Even if it comes down to the mad max days, i'll still be wrenching and cooking, cause until we're all gone that stuff is still needed. When there's no such thing as a stock market anymore or global financial affairs, there's still going to be tools and machines that need fixing, shelter and facilities that need building, and general stuff that needs doing.


Want a REAL education? Go get a job building houses and pay attention, learn how to build a solid stable and safe structure. When you're pretty good at framing and all the stuff that goes along with it, try to get a job as a mechanic of some sort. Same thing, pay attention, study what you're doing to a high degree. Get a job in the kitchen, and not just any kitchen, but a REAL restaurant where food is actualy made from ingredients. Taking precooked food out of a wrapper, heating it up and tossing it on a plate isn't cooking. Learn to trim meats, sautee, bake, and cut. In the real food world being good with a blade is a big deal. If you can work your blade efficiently and with skill, you become a VERY valuable asset. Being good with a blade means the difference between taking an hour or a few minutes to get a job done.

Incidental to the three things i've mentioned, there are a lot of things to know, and knowing them makes you useful throughout a broad spectrum of fields, and in the pursuit of being a cook, a mechanic, or a builder, you'll learn a LOT of stuff that textbook training will never approach.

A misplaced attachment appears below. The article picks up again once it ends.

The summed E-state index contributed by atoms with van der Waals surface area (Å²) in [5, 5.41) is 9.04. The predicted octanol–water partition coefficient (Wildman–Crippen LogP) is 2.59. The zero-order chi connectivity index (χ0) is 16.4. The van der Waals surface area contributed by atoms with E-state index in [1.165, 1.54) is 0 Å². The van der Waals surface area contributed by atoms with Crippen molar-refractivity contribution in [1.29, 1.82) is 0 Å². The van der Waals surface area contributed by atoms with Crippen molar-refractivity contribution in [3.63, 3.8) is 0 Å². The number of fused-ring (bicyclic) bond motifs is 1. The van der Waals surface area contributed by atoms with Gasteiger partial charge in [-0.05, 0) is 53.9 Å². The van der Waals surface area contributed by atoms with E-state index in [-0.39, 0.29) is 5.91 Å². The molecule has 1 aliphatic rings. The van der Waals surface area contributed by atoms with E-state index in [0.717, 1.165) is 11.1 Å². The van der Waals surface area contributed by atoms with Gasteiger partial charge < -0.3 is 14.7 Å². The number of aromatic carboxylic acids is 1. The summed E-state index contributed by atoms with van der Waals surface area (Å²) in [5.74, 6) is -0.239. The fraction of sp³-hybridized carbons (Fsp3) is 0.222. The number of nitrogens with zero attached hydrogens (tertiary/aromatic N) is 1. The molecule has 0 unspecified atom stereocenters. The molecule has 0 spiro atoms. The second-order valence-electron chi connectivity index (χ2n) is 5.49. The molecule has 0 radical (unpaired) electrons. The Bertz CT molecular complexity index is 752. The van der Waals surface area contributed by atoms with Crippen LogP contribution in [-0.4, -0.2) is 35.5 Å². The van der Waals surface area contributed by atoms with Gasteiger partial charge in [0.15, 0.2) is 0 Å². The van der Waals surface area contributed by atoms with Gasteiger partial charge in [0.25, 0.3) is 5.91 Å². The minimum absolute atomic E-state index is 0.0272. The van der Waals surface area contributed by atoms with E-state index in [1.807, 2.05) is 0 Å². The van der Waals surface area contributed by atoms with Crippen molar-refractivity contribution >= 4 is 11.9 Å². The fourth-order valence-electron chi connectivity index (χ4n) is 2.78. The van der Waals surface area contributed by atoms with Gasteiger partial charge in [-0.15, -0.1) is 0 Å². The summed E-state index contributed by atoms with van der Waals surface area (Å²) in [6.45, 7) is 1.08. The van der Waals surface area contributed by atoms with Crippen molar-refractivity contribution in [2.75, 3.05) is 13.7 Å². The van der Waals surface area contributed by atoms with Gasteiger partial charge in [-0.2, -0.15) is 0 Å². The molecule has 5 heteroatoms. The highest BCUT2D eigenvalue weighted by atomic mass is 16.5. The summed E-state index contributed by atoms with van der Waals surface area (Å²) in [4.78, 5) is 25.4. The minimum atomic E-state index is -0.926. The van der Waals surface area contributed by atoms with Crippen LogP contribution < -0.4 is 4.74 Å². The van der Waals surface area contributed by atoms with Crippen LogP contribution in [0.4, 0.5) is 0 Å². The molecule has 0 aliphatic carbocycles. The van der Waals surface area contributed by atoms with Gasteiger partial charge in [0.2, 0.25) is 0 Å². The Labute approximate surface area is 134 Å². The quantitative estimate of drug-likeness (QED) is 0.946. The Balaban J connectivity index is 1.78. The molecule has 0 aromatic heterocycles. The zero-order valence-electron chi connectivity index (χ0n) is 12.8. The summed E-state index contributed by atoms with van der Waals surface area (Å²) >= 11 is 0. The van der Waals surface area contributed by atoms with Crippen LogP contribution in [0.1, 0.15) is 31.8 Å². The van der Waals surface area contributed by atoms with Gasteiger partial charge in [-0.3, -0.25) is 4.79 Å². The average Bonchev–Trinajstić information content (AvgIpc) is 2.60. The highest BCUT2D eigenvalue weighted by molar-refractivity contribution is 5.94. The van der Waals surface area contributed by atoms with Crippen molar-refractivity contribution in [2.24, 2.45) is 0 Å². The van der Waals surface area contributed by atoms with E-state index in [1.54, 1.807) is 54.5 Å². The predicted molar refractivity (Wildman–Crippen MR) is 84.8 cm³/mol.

These positions probably won't earn you top dollar, but you've got security in the fact that when you can't get that 50-60K per year position that the masses of "educated" people are fighting over, you can still find a job in one of these fields.

I've had literally hundreds of vsatly different jobs, some that required formal training, and others not. Some jobs i've gotten even without formal training that supposedly "require" it and i was able to acquire by proving my usefulness and ability to grasp the "mechanics" of whatever it may be. From digging holes to verifying the optical resolution of satellite imagery and cartography, from building an outhouse to tilting 90 ton concrete walls, from scrubbing dishes and sweeping the floor, to managing a high volume fine dining operation, all these jobs and many others that i've held were gained from experience and usefuless, and in return have allowed my experience to grow in many directions.



posted on Dec, 30 2008 @ 05:37 AM
link   
Being an Undertaker or Funeral Director has always been a reliable occupation even in the most challenging times.

As one of them said to me, "The clients are dying to meet me", and "We are the last people to let them down".

There are risks however, with a stylish premises and keeping a fleet of nearly new limousines, as in a recession you really can't do 'Buy One Get One Free' deals or run a budget funeral with the coffin on a handcart, instead of in a limo.

Since every person on the planet is going to die, the Funeral business will never go out of fashion.



posted on Dec, 30 2008 @ 06:41 AM
link   
If I wasn't in banking trying to keep my job and the bills paid , I'd be off learning to be a survivalist....
The way the worlds going I wouldn't be too surprised if we'd be needing to start living off the land soon.....
MMMM squirrel sandwiches and pigeon pie.......



posted on Dec, 30 2008 @ 07:34 AM
link   
Insolvency Court anyone!.
Anyone working in this field of law and accounting. Boom time. Coporate recovery, all that stuff, should be doing well. While everyone else won't.
I read somewhere that some people are predicting 25% of buisnesses will go bust! I think it was on ATS.


my 2cents.(which i may have to hide under my mattress.)



posted on Dec, 30 2008 @ 08:55 AM
link   
There are a few industries that, conspiracies aside, are great bets to get into today.